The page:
A Javanese king made a gift to the Sultan of Sulu in the 18th century of some of his royal elephants-042elephants, and one school recognizes these as the decendants. If this is so, they are the last of the species, since Javanese elephants are extinct everywhere else. Other researches have taken DNA samples, and classify them as a unique indigenous breed. Commonly called “Pygmy elephants”, they are hardly minature: somewhat smaller in stature, they are also distinguished by longer tails, straighter tusks, and – I read this later – very unaggressive (one account used “apologetic”) dispositions. This last in contrast with the attitude of the neighbouring plantations, who shoot at them when they “encroach”.  As a elephant legs lands very close to us on the bank, Osman points to the knobbly, overgrown scar tissue around an embedded bullet.

We are given a leisurely, luxurious, up-close immersion in the presence of these wonderful creatures, and film and talk with them at will. When fianlly we hear the hum of another tour elephants-095boat honing in, we know it’s time to go. The way back to Osman’s house, the price of admission paid, we take more casually. Lots of monkeys patrol the branches of their shrunken realm, and we get close to macaques, red and silver leaf monkeys, proboscises, and, in a league of his own, a solitary male orang utang.  He is high in a tree, squatting in his nest, and although I can only get a good view of him through binoculars, to me it is much more satisfying than the staged feeding demostrations at the “rehabilitation centres” that tours are so fond of.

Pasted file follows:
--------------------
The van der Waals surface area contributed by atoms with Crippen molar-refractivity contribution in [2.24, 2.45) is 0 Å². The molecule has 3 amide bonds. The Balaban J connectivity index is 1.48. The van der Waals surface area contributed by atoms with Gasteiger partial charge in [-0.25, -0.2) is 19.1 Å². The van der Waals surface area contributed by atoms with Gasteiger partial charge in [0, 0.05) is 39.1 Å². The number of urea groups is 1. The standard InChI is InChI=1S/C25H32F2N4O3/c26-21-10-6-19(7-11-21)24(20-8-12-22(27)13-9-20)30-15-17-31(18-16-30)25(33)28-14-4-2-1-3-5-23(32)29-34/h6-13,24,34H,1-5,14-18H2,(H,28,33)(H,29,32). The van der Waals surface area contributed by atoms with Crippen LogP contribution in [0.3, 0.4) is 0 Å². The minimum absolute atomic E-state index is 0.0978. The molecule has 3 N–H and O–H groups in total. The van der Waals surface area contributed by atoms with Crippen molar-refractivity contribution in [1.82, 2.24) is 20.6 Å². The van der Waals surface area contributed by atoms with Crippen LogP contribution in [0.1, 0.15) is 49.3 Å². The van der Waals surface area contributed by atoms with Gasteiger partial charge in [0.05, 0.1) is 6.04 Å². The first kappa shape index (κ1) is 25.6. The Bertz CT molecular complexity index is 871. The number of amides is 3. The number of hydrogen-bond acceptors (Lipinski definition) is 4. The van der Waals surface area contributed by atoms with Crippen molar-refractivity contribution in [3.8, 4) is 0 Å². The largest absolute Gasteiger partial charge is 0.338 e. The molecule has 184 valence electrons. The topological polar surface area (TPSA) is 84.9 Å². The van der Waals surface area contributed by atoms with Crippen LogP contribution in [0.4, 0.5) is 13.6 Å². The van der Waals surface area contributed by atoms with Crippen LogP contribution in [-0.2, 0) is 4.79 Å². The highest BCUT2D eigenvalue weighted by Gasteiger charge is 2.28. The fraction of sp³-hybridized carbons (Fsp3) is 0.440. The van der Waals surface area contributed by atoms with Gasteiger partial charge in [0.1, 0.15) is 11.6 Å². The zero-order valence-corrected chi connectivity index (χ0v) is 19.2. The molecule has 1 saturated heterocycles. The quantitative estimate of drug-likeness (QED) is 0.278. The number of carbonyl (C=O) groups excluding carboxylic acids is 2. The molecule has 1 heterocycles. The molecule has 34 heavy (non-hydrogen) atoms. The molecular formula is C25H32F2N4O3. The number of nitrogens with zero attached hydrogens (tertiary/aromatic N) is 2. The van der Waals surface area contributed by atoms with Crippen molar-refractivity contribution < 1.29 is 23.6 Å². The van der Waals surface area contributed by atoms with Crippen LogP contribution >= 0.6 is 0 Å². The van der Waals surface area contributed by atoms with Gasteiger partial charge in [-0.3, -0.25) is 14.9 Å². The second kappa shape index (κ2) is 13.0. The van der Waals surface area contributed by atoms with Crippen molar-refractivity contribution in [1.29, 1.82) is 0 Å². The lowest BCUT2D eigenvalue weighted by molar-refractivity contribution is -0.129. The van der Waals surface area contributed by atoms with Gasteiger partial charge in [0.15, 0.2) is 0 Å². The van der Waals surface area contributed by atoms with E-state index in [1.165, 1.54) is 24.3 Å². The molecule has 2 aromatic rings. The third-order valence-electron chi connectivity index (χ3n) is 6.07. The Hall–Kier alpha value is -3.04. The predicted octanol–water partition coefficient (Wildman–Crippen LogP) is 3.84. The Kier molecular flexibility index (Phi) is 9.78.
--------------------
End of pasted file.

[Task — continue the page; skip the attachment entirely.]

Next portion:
toucan1The other creatures of note that we see in profusion along the Kinabatangan are hornbills. Hornbills would have loved America in the fifties, when cars had fins and Elvis was king. There is a lot of doo-wop in this bird, and a greaser gallantry, like when he brings his lady a big red fruit in his beak, just to say “I love you”.

Back at Osman’s, it is school holidays, so as well as his own 6 kids a load of their cousins are over for the break. It doesn’t take them long to do some birding of their own; that is “Angry Birding”. When they discover Katheryn and her iPod addiction, their stint in the country just got a whole lot better. Night falls and the jungle world comes alive. Cicadas trill and frogs chime, leopards hunt and monkeys howl, and on the lamp-lit porch beside the old rhythms of the soft flowing river, kids elephants-113have a hoot shooting exploding birds at stone-swathed smirking pigs on a video screen.

These videos have sound effect – un-enhanced, I may add!